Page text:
We explore the innovations and ideas that will transform our cities.
An Update from Vanessa
As you might have heard, Sidewalk Labs became a part of Google at the beginning of 2022. So City of the Future has been on hiatus...BUT I’m still creating podcasts that I think CotF listeners would like. And I’d like to share them with you all!
Urban Roots. If you enjoyed City of the Future season 4, which was all about equitable development, then you should definitely check out Urban Roots. We not only tell the histories of women and people of color that you probably don’t know, we also draw the throughline from the past to the present, and talk to folks who are doing equitable, preservation-based development that takes those histories into account. Our two-part series on Indianapolis is a great place to start, but we have episodes on Brooklyn, Cincinnati, and Los Angeles, too. Learn more about it by visiting urbanistmedia.org or emailing email@example.com.
Uncertain things. Less for the urbanist than for the person who is seeking to pop their media bubble, my journalist roommate and I created this interview show back in 2020. We purposely seek out academics, writers, journalists, thinkers across the political spectrum — people who actually want to enter into conversation and debate and leave their silos behind. The nice thing about Uncertain things is that I get to talk with whomever I find interesting and insightful, like evolutionary biologist Nicholas Christakis, historian Niall Ferguson, and journalist Caitlin Flanagan. We do sometimes talk to urbanists, too — like Vishaan Chakrabarti, Justin Davidson, and Michael Kimmelman (coming soon). You can subscribe to it at uncertain.substack.com and email us firstname.lastname@example.org.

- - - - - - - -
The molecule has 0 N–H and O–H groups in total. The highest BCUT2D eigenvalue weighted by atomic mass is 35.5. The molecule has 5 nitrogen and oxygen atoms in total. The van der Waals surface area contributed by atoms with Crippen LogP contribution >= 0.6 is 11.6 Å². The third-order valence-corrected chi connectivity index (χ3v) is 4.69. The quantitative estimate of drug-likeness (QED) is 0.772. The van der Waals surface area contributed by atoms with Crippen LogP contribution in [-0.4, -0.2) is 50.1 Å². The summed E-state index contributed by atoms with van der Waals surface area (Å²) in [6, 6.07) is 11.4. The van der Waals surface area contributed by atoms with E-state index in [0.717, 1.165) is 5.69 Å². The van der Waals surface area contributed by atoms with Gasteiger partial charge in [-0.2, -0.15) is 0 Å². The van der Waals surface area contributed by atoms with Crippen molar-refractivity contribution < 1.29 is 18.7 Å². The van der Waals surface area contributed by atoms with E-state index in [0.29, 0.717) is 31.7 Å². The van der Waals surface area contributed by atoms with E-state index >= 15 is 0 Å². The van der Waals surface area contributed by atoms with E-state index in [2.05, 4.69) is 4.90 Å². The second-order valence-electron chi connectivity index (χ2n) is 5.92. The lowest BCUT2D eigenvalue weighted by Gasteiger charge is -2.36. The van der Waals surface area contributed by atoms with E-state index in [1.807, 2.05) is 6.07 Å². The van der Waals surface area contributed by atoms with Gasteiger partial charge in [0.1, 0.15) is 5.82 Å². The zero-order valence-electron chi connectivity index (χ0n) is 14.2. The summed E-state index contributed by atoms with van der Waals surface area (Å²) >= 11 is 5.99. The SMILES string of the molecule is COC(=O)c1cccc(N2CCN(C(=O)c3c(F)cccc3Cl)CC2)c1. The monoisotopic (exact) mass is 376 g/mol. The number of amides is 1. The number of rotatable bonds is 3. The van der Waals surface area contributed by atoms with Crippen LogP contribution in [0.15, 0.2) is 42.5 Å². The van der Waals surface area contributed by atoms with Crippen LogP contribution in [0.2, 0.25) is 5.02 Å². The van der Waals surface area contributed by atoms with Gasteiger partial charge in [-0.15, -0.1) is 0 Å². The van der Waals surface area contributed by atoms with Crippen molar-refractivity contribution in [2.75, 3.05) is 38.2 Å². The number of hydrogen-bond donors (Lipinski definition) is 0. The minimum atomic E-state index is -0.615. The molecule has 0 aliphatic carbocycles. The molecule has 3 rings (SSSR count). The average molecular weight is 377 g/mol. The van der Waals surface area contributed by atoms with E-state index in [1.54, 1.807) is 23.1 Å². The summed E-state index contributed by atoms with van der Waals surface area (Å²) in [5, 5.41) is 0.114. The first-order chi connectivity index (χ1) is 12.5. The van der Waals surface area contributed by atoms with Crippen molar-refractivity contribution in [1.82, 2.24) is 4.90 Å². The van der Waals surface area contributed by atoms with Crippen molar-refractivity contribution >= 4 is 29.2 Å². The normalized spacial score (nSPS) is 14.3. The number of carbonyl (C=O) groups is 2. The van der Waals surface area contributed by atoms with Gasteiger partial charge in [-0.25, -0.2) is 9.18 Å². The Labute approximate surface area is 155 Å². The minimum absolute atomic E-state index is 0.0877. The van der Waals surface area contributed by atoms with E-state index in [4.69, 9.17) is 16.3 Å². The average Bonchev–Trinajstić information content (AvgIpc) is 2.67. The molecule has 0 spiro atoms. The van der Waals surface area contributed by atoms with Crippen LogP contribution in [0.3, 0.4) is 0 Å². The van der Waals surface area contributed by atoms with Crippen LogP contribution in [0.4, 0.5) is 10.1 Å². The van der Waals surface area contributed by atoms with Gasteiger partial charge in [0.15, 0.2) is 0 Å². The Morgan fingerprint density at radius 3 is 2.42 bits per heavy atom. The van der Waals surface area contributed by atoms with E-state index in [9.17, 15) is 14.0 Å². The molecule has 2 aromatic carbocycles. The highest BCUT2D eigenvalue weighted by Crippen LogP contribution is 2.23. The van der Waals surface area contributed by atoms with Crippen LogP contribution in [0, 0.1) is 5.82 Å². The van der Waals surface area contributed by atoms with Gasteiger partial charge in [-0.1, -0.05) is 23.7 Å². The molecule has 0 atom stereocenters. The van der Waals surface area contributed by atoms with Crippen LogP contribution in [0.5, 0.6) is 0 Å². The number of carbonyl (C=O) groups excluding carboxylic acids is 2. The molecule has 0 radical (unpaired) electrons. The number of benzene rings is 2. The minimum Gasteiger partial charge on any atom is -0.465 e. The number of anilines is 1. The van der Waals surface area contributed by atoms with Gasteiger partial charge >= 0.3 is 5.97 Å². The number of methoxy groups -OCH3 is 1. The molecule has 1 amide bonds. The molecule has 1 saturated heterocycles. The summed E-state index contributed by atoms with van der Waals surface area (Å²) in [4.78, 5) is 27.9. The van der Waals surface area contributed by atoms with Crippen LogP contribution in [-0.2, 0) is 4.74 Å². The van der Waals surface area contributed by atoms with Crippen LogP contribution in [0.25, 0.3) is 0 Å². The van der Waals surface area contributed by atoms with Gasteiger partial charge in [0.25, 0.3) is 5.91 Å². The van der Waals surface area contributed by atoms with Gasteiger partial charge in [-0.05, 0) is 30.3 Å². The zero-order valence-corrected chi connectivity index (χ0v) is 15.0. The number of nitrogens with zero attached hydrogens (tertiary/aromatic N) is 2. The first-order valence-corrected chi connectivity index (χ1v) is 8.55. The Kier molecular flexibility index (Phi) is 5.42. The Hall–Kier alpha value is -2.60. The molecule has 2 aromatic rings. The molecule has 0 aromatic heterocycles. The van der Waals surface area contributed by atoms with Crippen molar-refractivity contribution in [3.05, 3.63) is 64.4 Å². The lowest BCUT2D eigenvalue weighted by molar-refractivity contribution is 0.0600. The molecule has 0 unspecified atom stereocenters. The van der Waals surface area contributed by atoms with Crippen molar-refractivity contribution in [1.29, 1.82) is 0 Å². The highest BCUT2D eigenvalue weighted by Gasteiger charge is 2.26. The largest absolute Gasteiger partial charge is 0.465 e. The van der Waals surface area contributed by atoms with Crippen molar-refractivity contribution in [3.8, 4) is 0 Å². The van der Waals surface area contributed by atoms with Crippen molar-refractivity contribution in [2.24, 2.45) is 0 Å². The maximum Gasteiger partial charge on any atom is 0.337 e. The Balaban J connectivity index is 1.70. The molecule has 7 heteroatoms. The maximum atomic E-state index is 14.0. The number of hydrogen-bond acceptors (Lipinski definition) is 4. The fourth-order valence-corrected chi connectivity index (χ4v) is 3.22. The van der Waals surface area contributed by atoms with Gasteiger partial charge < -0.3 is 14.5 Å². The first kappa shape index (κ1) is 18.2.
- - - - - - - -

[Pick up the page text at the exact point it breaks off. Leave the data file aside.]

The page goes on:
Last two things — I’d love to hear from City of the Future fans! Reach me via vanessaquirk.com. And if you're an urbanism company who would like to hire me for my podcasting/comms expertise, reach out! Again, at vanessaquirk.com
I hope you all have a very happy, safe holiday season. Hopefully I’ll be seeing you — in the future!
Episode 20: The ”S” in ESG
E-S-G. If you haven’t heard that term before, it stands for Environmental, Social, and Governance. It’s a framework that investors use to help them decide whether or not to put money into a company. Over the last 20 years, investors have increasingly embraced the “E” in ESG, and ESG funds are now consistently driving strong returns. In fact, 2020 was the biggest year for ESG-investing yet.